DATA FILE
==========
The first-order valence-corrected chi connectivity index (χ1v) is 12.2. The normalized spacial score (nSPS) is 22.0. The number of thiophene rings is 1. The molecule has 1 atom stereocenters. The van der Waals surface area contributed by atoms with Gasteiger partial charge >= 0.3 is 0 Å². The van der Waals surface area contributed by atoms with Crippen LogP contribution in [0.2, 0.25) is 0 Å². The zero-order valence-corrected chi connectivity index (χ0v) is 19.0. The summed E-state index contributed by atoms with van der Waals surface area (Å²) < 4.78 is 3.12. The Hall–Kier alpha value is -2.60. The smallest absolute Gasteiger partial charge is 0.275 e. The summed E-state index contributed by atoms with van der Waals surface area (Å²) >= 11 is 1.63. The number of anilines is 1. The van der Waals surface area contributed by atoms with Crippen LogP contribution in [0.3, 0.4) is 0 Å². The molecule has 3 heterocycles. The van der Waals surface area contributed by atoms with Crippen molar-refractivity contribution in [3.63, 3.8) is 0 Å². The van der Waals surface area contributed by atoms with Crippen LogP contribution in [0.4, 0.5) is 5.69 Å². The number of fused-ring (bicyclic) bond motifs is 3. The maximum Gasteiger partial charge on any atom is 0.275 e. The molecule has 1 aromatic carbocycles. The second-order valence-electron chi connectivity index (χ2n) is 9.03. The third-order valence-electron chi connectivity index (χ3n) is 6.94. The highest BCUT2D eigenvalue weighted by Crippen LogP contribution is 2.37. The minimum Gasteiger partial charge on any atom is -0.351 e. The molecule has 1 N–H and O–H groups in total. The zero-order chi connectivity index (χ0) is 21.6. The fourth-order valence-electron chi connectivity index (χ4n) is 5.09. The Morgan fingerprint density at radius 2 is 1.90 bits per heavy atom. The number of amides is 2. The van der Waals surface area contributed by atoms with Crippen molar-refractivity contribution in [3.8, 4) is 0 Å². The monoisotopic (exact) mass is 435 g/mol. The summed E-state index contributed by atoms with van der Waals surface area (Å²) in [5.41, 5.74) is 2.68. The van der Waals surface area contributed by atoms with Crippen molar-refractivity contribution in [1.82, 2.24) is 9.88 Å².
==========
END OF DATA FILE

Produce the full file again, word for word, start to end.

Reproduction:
The first-order valence-corrected chi connectivity index (χ1v) is 12.2. The normalized spacial score (nSPS) is 22.0. The number of thiophene rings is 1. The molecule has 1 atom stereocenters. The van der Waals surface area contributed by atoms with Gasteiger partial charge >= 0.3 is 0 Å². The van der Waals surface area contributed by atoms with Crippen LogP contribution in [0.2, 0.25) is 0 Å². The zero-order valence-corrected chi connectivity index (χ0v) is 19.0. The summed E-state index contributed by atoms with van der Waals surface area (Å²) < 4.78 is 3.12. The Hall–Kier alpha value is -2.60. The smallest absolute Gasteiger partial charge is 0.275 e. The summed E-state index contributed by atoms with van der Waals surface area (Å²) >= 11 is 1.63. The number of anilines is 1. The van der Waals surface area contributed by atoms with Crippen LogP contribution in [0.3, 0.4) is 0 Å². The molecule has 3 heterocycles. The van der Waals surface area contributed by atoms with Crippen molar-refractivity contribution in [3.63, 3.8) is 0 Å². The van der Waals surface area contributed by atoms with Crippen LogP contribution in [0.4, 0.5) is 5.69 Å². The number of fused-ring (bicyclic) bond motifs is 3. The maximum Gasteiger partial charge on any atom is 0.275 e. The molecule has 1 aromatic carbocycles. The second-order valence-electron chi connectivity index (χ2n) is 9.03. The third-order valence-electron chi connectivity index (χ3n) is 6.94. The highest BCUT2D eigenvalue weighted by Crippen LogP contribution is 2.37. The minimum Gasteiger partial charge on any atom is -0.351 e. The molecule has 1 N–H and O–H groups in total. The zero-order chi connectivity index (χ0) is 21.6. The fourth-order valence-electron chi connectivity index (χ4n) is 5.09. The Morgan fingerprint density at radius 2 is 1.90 bits per heavy atom. The number of amides is 2. The van der Waals surface area contributed by atoms with Crippen molar-refractivity contribution in [3.8, 4) is 0 Å². The monoisotopic (exact) mass is 435 g/mol. The summed E-state index contributed by atoms with van der Waals surface area (Å²) in [5.41, 5.74) is 2.68. The van der Waals surface area contributed by atoms with Crippen molar-refractivity contribution in [1.82, 2.24) is 9.88 Å².